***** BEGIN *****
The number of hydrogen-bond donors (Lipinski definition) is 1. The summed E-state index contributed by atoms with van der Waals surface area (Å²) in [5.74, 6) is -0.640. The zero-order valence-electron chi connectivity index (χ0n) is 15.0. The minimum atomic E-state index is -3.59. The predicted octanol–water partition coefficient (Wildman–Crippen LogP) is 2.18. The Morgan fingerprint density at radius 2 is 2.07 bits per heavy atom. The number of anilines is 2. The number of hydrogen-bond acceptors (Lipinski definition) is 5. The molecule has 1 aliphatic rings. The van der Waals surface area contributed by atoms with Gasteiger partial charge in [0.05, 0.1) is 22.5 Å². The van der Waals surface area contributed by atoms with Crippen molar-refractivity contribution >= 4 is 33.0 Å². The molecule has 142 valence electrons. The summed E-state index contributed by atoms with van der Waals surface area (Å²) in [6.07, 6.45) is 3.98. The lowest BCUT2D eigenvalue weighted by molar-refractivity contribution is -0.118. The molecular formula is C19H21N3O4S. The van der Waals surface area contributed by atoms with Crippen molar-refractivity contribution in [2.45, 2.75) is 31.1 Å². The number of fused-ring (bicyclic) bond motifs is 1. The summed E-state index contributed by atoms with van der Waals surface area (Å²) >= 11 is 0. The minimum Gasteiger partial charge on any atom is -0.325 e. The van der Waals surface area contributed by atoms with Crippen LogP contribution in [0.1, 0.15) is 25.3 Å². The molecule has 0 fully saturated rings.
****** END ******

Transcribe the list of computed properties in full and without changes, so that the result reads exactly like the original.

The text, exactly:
The number of hydrogen-bond donors (Lipinski definition) is 1. The summed E-state index contributed by atoms with van der Waals surface area (Å²) in [5.74, 6) is -0.640. The zero-order valence-electron chi connectivity index (χ0n) is 15.0. The minimum atomic E-state index is -3.59. The predicted octanol–water partition coefficient (Wildman–Crippen LogP) is 2.18. The Morgan fingerprint density at radius 2 is 2.07 bits per heavy atom. The number of anilines is 2. The number of hydrogen-bond acceptors (Lipinski definition) is 5. The molecule has 1 aliphatic rings. The van der Waals surface area contributed by atoms with Gasteiger partial charge in [0.05, 0.1) is 22.5 Å². The van der Waals surface area contributed by atoms with Crippen molar-refractivity contribution >= 4 is 33.0 Å². The molecule has 142 valence electrons. The summed E-state index contributed by atoms with van der Waals surface area (Å²) in [6.07, 6.45) is 3.98. The lowest BCUT2D eigenvalue weighted by molar-refractivity contribution is -0.118. The molecular formula is C19H21N3O4S. The van der Waals surface area contributed by atoms with Crippen molar-refractivity contribution in [2.45, 2.75) is 31.1 Å². The number of fused-ring (bicyclic) bond motifs is 1. The summed E-state index contributed by atoms with van der Waals surface area (Å²) >= 11 is 0. The minimum Gasteiger partial charge on any atom is -0.325 e. The van der Waals surface area contributed by atoms with Crippen LogP contribution in [0.1, 0.15) is 25.3 Å². The molecule has 0 fully saturated rings.